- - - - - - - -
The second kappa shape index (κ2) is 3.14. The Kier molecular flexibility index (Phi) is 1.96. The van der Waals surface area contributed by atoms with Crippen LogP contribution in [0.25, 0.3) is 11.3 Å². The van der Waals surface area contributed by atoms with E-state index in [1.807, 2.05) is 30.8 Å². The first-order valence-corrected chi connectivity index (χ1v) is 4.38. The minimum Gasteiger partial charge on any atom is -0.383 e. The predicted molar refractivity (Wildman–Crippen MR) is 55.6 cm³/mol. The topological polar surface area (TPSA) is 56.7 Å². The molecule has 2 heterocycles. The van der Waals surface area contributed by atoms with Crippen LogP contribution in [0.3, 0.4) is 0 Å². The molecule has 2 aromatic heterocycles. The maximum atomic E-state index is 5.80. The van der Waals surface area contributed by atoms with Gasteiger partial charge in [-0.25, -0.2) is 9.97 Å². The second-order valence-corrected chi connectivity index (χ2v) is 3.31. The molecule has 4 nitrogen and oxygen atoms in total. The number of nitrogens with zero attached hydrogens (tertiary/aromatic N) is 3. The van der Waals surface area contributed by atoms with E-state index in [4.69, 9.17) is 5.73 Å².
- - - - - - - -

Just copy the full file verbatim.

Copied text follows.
The second kappa shape index (κ2) is 3.14. The Kier molecular flexibility index (Phi) is 1.96. The van der Waals surface area contributed by atoms with Crippen LogP contribution in [0.25, 0.3) is 11.3 Å². The van der Waals surface area contributed by atoms with E-state index in [1.807, 2.05) is 30.8 Å². The first-order valence-corrected chi connectivity index (χ1v) is 4.38. The minimum Gasteiger partial charge on any atom is -0.383 e. The predicted molar refractivity (Wildman–Crippen MR) is 55.6 cm³/mol. The topological polar surface area (TPSA) is 56.7 Å². The molecule has 2 heterocycles. The van der Waals surface area contributed by atoms with Crippen LogP contribution in [0.3, 0.4) is 0 Å². The molecule has 2 aromatic heterocycles. The maximum atomic E-state index is 5.80. The van der Waals surface area contributed by atoms with Gasteiger partial charge in [-0.25, -0.2) is 9.97 Å². The second-order valence-corrected chi connectivity index (χ2v) is 3.31. The molecule has 4 nitrogen and oxygen atoms in total. The number of nitrogens with zero attached hydrogens (tertiary/aromatic N) is 3. The van der Waals surface area contributed by atoms with E-state index in [4.69, 9.17) is 5.73 Å².